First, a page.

Banknotes and coins in Canada – Paying in Canada – Cash drawing in Canada
In Canada, purchases, admission tickets, hotel rooms or rental cars are mostly paid for by credit card, even if the amounts are small. An exception are the beer stores – there, you can only pay with cash or Canadian debit cards. Credit cards are not accepted there. In addition, paying in Canada with cash is possible almost everywhere in Canada. But it will hardly be possible to book a hotel room or rental car without a credit card.
Problems with (European) bank cards in Canada
In the past, it was possible to withdraw cash at almost all ATMs using the bank cards (Maestro) commonly used in Europe, but this is now becoming problematic. The new cash cards are equipped with the V-Pay system (chip). This is (so far) only used in Europe. In addition, for liability and security reasons, many Canadian ATMs have been blocked for the old magnetic stripe system of Maestro cards and banks cannot agree on a worldwide security standard. Unfortunately, the statements about whether or not you can withdraw money in Canada with V Pay are very different. Also WIKIPEDIA is not really helpful there and every bank gives different statements.
In the meantime V-pay is probably already an obsolete model again. In 2020 Visa will introduce “Visa Debit” with the first banks. Visa Debit will replace the exclusively European debit brand V-Pay. V-Pay is to be phased out “at a reasonable pace”, says Albrecht Kiel, Regional Manager Central Europe at Visa.
My experience in Ontario in summer 2017: At all ATMs (in almost all bigger malls and banks) with Maestro or Cirrus logo, I could withdraw money with the traditional Maestro debit card. All these machines also had the “V-Plus” logo – but I couldn’t withdraw money with the V-pay card.
Unfortunately I have no new experiences as I have only been using the multi-currency Mastercard from Wise* (former Transferwise) since a few years.
Traveler’s checks in Canada
Traveller’s cheques are no longer a welcome payment option. Canadian dollars should (if necessary) only be obtained for the day of arrival in Europe, as it is cheaper to buy the local currency with (debit card) or with the usual credit cards from an ATM due to the exchange rate difference.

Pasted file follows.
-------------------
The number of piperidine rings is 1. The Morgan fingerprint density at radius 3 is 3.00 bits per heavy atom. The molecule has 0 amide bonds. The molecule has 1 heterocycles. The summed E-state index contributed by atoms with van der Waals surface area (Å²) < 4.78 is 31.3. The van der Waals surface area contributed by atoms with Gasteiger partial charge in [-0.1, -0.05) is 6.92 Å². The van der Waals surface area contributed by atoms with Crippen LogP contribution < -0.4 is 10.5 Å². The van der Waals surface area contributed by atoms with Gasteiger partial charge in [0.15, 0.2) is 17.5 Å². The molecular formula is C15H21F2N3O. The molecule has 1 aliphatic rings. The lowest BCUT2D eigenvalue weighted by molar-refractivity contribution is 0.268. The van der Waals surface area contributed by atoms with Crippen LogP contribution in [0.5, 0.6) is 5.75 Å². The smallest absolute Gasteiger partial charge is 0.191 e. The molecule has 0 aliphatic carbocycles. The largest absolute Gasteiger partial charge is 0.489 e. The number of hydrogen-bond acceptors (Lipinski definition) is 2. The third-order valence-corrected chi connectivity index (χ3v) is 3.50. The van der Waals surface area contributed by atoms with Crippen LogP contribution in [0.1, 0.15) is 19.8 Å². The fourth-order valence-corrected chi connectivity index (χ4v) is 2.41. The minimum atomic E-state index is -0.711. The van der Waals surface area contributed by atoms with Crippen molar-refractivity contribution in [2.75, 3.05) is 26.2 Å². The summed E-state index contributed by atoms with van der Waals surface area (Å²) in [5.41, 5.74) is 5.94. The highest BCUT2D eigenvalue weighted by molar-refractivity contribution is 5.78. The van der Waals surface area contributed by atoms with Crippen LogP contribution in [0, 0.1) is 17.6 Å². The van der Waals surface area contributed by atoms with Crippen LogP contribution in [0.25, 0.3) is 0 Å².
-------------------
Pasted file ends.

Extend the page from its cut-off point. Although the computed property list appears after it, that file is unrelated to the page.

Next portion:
Paying in Canada with Mastercard and multi-currency account
It’s easy and affordable with the free multi-currency account with Mastercard from Wise* (former Transferwise), which you can use anywhere in the world where the Mastercard is accepted.
The special feature: You can already buy Canadian (or other) currency in your home country at the original exchange rate and keep it on your Mastercard account (multi-currency account). You pay a one-time small exchange fee and can then use this card to pay, withdraw cash and book hotels or rental cars in Canada without any further fees (assuming there is sufficient money). At the moment it doesn’t work out cheaper than that!
Transfering money to Canada
If you or a friend of yours has a bank account in Canada, you can of course use Wise* (former Transferwise) to transfer the money in advance. Not only does TransferWise use the true mid-rate of exchange (which usually beats the banks), but it always receives and sends your money locally, both in your home country and in Canada. This eliminates the often very high international fees. Just give it a try.
I am using this card by myself for quite some time now and I am extremely satisfied with it. You can find more information here*.
Cash in Canada
The following coins can be found in current use: 5, 10, 25 and 50 cent, one dollar, two dollar. The one cent coin has been officially removed. It is still in circulation and is still used for calculating, but when paid in cash, it is rounded up or down to the next five-cent level.
Bills: 5, 10, 20, 50 and 100 dollars. ATMs usually only dispense $20 banknotes. The coins have their own names: Cent (1 c), Nickel (5 c), Dime (10 c), Quarter (25 c), Loonie (1 $, because of the illustration of the loon on the coin), Toonie (2 $, following the “Loonie”)
Canada’s banknote series is not only considered to be highly resistant to counterfeiting, but with their textured surface they are also easier for the visually impaired and blind to read. Canada has completed the launch of new banknotes. The special feature of the new banknotes is that they are made of a polymer blend, so they are not paper but plastic money.
With the old Canadian banknotes you can still pay everywhere!
The Canadian coins in detail
Launched in April 1871, the Canadian dollar has established itself as one of the most secure currencies in North America. The Canadian coins are nature related and show, aside from Queen Elizabeth II on the obverse, the following themes on the reverse:
- 1-cent coins – maple leaf: The symbol of Canada, which decorates the flag of Canada – world famous for Canadian maple syrup. Its minting was stopped in April 2012.
- 5-cent coin – Beaver: As Canada’s national animal, the Canadian beaver cannot be missing on the coins.
- 10-cent coin – Bluenose: a famous Canadian ship from the 19th century.
- 25-cent coin – Caribou: the reindeer of North America.
- 50-cent coin – Coin – Emblem of Canada: It is rarely in circulation anymore, so it is also popular among collectors.
- 1-dollar coin – Loon: the famous birds that live in northern areas of Europe and North America.
- 2-dollar coin – Polar Bear